Thanks for the amazing Content,I believe it has been around 9 years when you first starting writing at Varsity, but even now reading it feels like you are talking directly to us readers, as you were present right here 🙂

• Karthik Rangappa says:

Thanks for the kind words, Aniket. Yes, I make it a point to answer these queries as frequently as possible 🙂

135. Sathish says:

I have these questions regarding DCF calculation,
1. If the company grows its FCF at 25% CAGR, can I place the first 5 years growth assumption near this number?
2. If so, then how much value should I input for the next 5 years in the above case?
3. In case of small and midcaps, can I keep a discount rate of 15% and 9% to 12% for large caps.
4. Is it advisable to keep discount rates close to the expected profit CAGR of a company? Because that might be too high.

Thanks Sir.

• Karthik Rangappa says:

1) You need to assume that the growth is not sustainable and will eventually taper down. So maybe keep it high over the initial few years and taper it down?

2) A steady 5 or 10% decline? Being conservative is always a good approach when it comes to financial modeling and valuation models

3) Yeah, since these are riskier compared to a large cap company

4) No, use real economy rates plus a premium to that if you wish.

136. Sathish says:

Hi Sir. I came across this valuation model for commodity companies by Mr.Aswath Damodaran. I would like to request for a clarification.

According to the model for FCFF estimation, it was assumed that the company will grow its EBIT by 10%, but while calculating, I see in the table(22.1) that the EBIT was grown with a ROCE of 10.55% instead of assumed 10%, which seemed unusual. If I tried this with other stock(EBIT growth by ROCE), the value is not even looking reasonable.

Because usually for FCF assumption we usually don’t assume the growth at ROCE.(Both ROCE of 10.55% which is calculated separately and 10% growth assumption for growing operating income are clearly mentioned, and ROCE calculation was done for calculating reinvestment rate in this model).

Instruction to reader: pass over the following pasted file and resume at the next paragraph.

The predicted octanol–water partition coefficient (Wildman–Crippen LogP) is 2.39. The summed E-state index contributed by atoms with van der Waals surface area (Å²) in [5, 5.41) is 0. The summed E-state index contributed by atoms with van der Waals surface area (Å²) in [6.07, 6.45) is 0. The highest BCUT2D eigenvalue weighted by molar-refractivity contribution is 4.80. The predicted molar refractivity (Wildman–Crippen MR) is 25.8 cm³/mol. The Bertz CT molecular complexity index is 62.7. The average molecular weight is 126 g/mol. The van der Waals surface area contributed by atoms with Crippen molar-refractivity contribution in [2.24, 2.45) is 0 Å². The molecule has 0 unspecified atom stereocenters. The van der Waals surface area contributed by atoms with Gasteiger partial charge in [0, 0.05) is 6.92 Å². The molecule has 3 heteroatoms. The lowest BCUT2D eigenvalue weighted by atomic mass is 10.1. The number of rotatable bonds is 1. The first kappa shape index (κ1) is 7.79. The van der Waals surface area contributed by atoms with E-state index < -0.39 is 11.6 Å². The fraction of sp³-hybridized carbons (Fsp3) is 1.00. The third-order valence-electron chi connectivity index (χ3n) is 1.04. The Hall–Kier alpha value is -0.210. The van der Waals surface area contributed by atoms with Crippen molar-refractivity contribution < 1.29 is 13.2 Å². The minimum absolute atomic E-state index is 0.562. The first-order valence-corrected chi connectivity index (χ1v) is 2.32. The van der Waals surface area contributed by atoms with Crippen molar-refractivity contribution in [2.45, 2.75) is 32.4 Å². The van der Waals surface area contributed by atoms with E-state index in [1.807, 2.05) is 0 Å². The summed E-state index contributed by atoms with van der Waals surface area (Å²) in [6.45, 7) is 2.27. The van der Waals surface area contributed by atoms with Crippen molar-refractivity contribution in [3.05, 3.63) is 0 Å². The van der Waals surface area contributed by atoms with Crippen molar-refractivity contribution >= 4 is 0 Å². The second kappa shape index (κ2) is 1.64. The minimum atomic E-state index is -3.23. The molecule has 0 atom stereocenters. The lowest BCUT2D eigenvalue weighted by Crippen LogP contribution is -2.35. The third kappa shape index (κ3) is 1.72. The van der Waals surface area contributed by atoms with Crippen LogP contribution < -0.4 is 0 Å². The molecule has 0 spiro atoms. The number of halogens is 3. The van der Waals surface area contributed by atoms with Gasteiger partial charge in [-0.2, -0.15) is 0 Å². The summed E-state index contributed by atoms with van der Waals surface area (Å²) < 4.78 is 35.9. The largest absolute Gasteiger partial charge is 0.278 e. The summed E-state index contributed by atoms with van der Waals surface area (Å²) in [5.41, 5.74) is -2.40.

So could I request You to see this link I have posted and give your view as to whether we have to grow the EBIT with a conservative approach or with ROCE as portrayed in the PDF.
(In case if you are caught up with work, I totally understand) Thank You

Page 19 – Just above the table titled, “Table 22.1: Operating Income and Expected Free Cashflows to the Firm” its mentioned. “We assumed that the firm would maintain this return on capital and grow 10% a year, in real terms”. But if you look at the table the EBIT column is grown at ROCE of 10.55% and not 10%. ((You can find ROCE calculation on the same page))

• Karthik Rangappa says:

Sathish, will try to go through this. But generally speaking a conservative approach is better when it comes to valuation and this is particularly true with commodities companies where the growth and business trends tend to be cyclical in nature.

137. Sathish says:

Sure Sir. Got it. I would have ignored this had it been a random article. But since its Mr.Aswath Damodaran’s teaching in his university, I was concerned that I missed something. I will keep it simple as always.